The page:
“I’m sorry,” he said as she made coffee for them both. “I expect that was rather confusing for you. I should have explained more to you beforehand.”
“There was never really the chance,” she mumbled with a shrug. “You say it yourself – the walls have ears.”
“Tomorrow – meet me for your lunch break if you can get away. I know a place where we can go and talk. I’ll explain as much as I can then.”
“Okay.” She poured the coffee and they sat side by side on the settee.
“I’m sorry,” he said again, settling his cup on the arm.
“The way I’ve been treating you.”
She shrugged. “I suppose it’s not the best time to be trying to start a relationship.”
“If it were all different I’d do this so much better.”
“I’ll take what you can give until the War’s over. Sometimes it’s hard when I don’t see you for days and I don’t know when I’ll next see you again…” she stopped and bit her lip.
They sat in an awkward silence for a moment before he leaned in and kissed her gently.
“I’ll treat you better from now on,” he whispered. “I couldn’t bear to lose you, Thekla.”
She wasn’t quite sure what to say in reply and contented herself with a smile and a warm glow inside.
1943 dragged by slowly, the War hitting an awkward stalemate with no one quite sure what would happen next. Hitler still spoke of an all out victory for the Reich, as did the propaganda, but Thekla felt that now victory could only be a dream. Gerd had been more attentive to her since that night in March but not so much that it was noticed by the others. Although Traudl liked to second guess, Thekla learned to ignore her hints and comments.
True to his word, Gerd had explained to her his involvement in the Resistance beginning with his meeting with Henning von Tresckow when he had been at the Eastern Front. Tresckow was one of the driving forces behind the military resistance and a chance remark from Gerd had led to his inclusion in Tresckow’s circle of resistants. He also explained the “resettlement” of the Jews myth to her. She had been horrified, wondering how anyone could do something so terrible. He told her of the round ups and the massacres on the Eastern Front and how now Hitler had moved to liquidise the ghettoes and transfer them to the concentration camps.
She thought of Bianca often, hoping that she had managed to make it to safety in Sweden. And she thought of others that she had been at the Chalet School with who would also be in Hitler’s occupied territories. She couldn’t imagine any of them doing anything other than Bianca had. She pushed the thoughts of what could happen to Gerd if he were caught to the back of her mind but they fought their way to the front far more often than she liked.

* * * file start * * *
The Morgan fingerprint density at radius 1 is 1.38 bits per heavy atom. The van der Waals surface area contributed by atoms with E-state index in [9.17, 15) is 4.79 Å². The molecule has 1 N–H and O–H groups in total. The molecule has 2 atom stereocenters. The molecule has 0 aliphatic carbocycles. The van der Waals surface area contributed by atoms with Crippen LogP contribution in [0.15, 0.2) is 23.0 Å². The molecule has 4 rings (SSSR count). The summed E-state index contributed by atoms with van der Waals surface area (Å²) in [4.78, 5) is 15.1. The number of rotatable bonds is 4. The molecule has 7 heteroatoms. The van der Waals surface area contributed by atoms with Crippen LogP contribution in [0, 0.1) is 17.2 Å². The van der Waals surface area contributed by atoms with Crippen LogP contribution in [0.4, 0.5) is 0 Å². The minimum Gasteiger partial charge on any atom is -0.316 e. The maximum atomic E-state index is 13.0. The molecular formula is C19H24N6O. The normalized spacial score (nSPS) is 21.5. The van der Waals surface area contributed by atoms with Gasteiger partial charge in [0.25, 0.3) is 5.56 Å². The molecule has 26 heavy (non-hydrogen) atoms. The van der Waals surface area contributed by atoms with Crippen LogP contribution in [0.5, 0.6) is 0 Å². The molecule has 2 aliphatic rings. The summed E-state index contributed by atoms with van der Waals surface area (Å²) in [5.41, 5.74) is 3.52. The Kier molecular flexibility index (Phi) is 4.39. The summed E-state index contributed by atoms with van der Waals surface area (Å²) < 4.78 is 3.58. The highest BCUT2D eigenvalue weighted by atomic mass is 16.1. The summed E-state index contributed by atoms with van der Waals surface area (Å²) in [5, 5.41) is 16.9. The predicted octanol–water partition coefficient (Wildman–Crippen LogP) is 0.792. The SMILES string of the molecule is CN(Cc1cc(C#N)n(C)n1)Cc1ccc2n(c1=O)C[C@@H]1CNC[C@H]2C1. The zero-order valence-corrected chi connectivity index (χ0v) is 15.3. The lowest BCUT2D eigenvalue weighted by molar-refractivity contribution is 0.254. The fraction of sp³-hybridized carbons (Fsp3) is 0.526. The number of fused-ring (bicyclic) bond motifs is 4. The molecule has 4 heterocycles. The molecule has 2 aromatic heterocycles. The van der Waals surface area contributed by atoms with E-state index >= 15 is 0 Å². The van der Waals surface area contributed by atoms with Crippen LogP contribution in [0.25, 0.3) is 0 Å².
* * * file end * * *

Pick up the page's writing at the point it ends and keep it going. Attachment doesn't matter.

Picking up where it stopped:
“Things seem to be moving again,” Thekla commented to Gerd as he walked her home one dark November night.
He nodded in agreement. “Stauffenberg’s brought a lot more to this than any of us anticipated. He’s given us the kick we needed to get moving again.”
“I can’t help but wonder if you’re expecting too much of Canaris though.”
“We need him, Thekla. He can give us far much more than the rest of us put together with the whole Abwehr behind him.”
“I suppose,” she conceded. “I expect I’m just being silly not liking him for looking down on me for being a woman!”
Gerd chuckled and tucked his arm through hers, dropping a light kiss on the top of her head. “And that’s exactly why I look up to you.” Thekla smiled, glad he couldn’t see her blush in the dark. “Still, I have to say that with Stauffenberg on board I think things will start to happen again. We stalled completely after the Fuhrer scuppered our plans on Heroes Memorial Day.”
Thekla sighed. Recent months had been hard for the Resistance members in the Reserve Army, the stalemate of the War affecting their attitudes towards the task in hand as did their frustration at never being able to get close enough to the Fuhrer. This had all changed recently however with the transfer of Colonel Claus von Stauffenberg to the Reserve Army headquarters. He had been serving in Tunisia after numerous campaigns until he had been injured by an exploding mine where he had lost his right hand, two left fingers and his left eye that summer. He had met Tresckow back in 1941 when they had both been serving on the Eastern front together and during his time there Stauffenberg had heard eye witness accounts of the massacres of the Jews in the Ukraine. He had arrived in Berlin that autumn with the injection of enthusiasm the weary Resistance needed towards the removal of Hitler. He was willing to do it himself in necessary but it had already been agreed that he was too valuable to risk.
Gerd was sent back to the Eastern Front that Christmas for two months. In his absence Thekla reverted to her original role within the Resistance as message carrier, preferring to miss any meetings as she found them awkward without Gerd, not entirely sure of her role at them. Still, feeling more secure in her relationship with him now, she was reluctant to withdraw from life again, accepting invitations to socialise when they were offered. Her relationship with Gerd was whispered knowledge at the headquarters for which she was grateful, meaning there was nothing untoward in any of her invitations. The change in Thekla had not gone unnoticed by Traudl, although she had learned to not pass comment on it. She returned to her parents for a couple of days at Christmas, returning in time to see the New Year in with Traudl and some of her friends. They toasted in 1944, Thekla idly wondering if this would be the year to see the end of the War.